The Bass Diffusion Model not only works for what happens inside a social network, but also applies for the adoption of the network itself.
Two weeks ago you read about the rise of Pinterest, and, followed up with a piece on the primacy of Facebook in America. In short, Pinterest is scaling successfully, and in my judgement, much better than Twitter did comparatively in 2008. Facebook, to most Americans, is synonymous with social networking, and, their experience is largely positive.
Last week you read about the Bass Diffusion model. Innovators adopt. If they’re impressed, word of mouth takes hold and the imitators follow suit. The effect can be modeled, understood, and predicted.The diffusion of social network platforms (software as a service) follow the same laws of product diffusion as anything else.
Only that they’re not like refrigerators or microwave ovens (below). These networks don’t appear to be as durable.
The Bass Diffusion model covers how something diffuses.
It doesn’t fully explain premature death of a product. (The model can be expanded).
(Obligatory Kevlar Statement: Search keyword activity is only a proxy for public interest, and no claim is made that search activity is in any way causal or even correlated to the recency/frequency/intensity profile of any given social network. These charts are presented in the context of the Bass Diffusion Model, and as such, the entire example cannot be called merely ‘chartism’.)
Consider the following Google Trend search activity charts
Myspace hits hypergrowth in late 2005, peaks in late 2007, and it too dies a very cold death.
Consider the lost civilization of Friendster. Hypergrowth begins somewhere in mid 2006, jumps the shark in December 2008 – and, then it suffers a cold death. Eighteen months was all they got.
Anonymous aggregation boards are social too. Digg grew rapidly, peaked in 2007, and a very slow death followed.
Pretty morbid right. The rise, height, and death of three social networks. Each one has case studies and explanatory variables.
Contrast with Reddit, Digg’s successor. There’s that little bump in late 2007. Hypergrowth denied until late 2009. Then things got real.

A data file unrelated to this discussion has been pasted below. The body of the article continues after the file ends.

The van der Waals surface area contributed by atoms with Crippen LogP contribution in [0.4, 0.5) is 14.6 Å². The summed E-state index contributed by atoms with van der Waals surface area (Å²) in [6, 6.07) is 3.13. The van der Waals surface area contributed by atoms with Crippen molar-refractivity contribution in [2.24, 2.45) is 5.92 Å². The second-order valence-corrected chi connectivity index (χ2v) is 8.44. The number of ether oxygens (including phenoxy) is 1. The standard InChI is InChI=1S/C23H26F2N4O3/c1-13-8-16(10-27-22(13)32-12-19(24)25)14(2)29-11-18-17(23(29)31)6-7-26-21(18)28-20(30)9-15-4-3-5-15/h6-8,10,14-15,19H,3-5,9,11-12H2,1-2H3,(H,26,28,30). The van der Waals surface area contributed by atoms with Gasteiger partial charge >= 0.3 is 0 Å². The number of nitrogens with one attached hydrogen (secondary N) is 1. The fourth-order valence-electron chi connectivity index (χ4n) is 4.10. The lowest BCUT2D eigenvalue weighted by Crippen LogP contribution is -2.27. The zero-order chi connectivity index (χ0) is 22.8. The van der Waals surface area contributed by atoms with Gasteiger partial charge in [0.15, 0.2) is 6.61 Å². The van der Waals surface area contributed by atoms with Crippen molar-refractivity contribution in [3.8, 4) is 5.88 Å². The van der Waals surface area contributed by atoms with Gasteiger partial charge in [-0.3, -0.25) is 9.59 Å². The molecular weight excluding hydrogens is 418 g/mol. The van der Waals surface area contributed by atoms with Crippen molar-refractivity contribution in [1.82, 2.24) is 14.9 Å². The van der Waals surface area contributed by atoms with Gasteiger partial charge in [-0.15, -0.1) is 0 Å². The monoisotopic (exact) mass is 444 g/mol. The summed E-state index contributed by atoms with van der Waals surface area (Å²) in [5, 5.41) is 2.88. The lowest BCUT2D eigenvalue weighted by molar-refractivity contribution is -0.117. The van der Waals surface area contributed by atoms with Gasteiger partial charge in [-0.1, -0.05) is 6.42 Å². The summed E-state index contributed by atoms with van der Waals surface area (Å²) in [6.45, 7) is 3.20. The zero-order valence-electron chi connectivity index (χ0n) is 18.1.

Google Wave – such massive growth in late 2009 – then a very rapid death.
Google Plus and G+, however you want to write it, got a huge bump from Google, an inducement, and now a decline. (Who really needs to search for it? It’s ubiquitous in the Google Platform, right?)
Check out the non North American networks, which appear to be quite a bit more resilient.
Compare it now to Facebook – nice steady growth from 2006, and then hypergrowth begins in mid-2007. This is the cleanest and clearest S-Curve of any of them. Note the late 2007 spike. If that was to be magnified, and we were back in 2007, that might have been fatal. It wasn’t.
The supremacy of acquiring users is baked right into the culture of tech startups. A user base is considered to be far more important than having a strong monetization play. That choice is predicated on the belief that dollars will follow adoption, but, once adoption is lost, all is lost.
It’s a type of optimism that is less likely to exist in the mid-west and in Canada, where questions of business model and positive cash flow are primary.
Forecasting the rise of a network is a fair bit more straightforward. Pay attention to the innovators and you’ll get a good indication of where the herds will follow.
It’s considerably more difficult to detect the leading indicators of the degradation of a social network. Innovators are less likely to be particularly vocal about defection. They’re considerably harder to detect.
Caution to those who would apply chartism to these charts. As you’ve seen, sometimes spikes are followed by amazing growth. Sometimes the spikes are followed by massive decline. There’s no rhyme or reason to that. It comes down to the real unit of analysis: the person.
In what is a meta-meta argument, the Bass Diffusion Model not only works for what happens inside a social network, but also applies for the adoption of the network itself.
They’re also far less durable than durables.
I’m Christopher Berry.
I tweet about analytics @cjpberry
I write at christopherberry.ca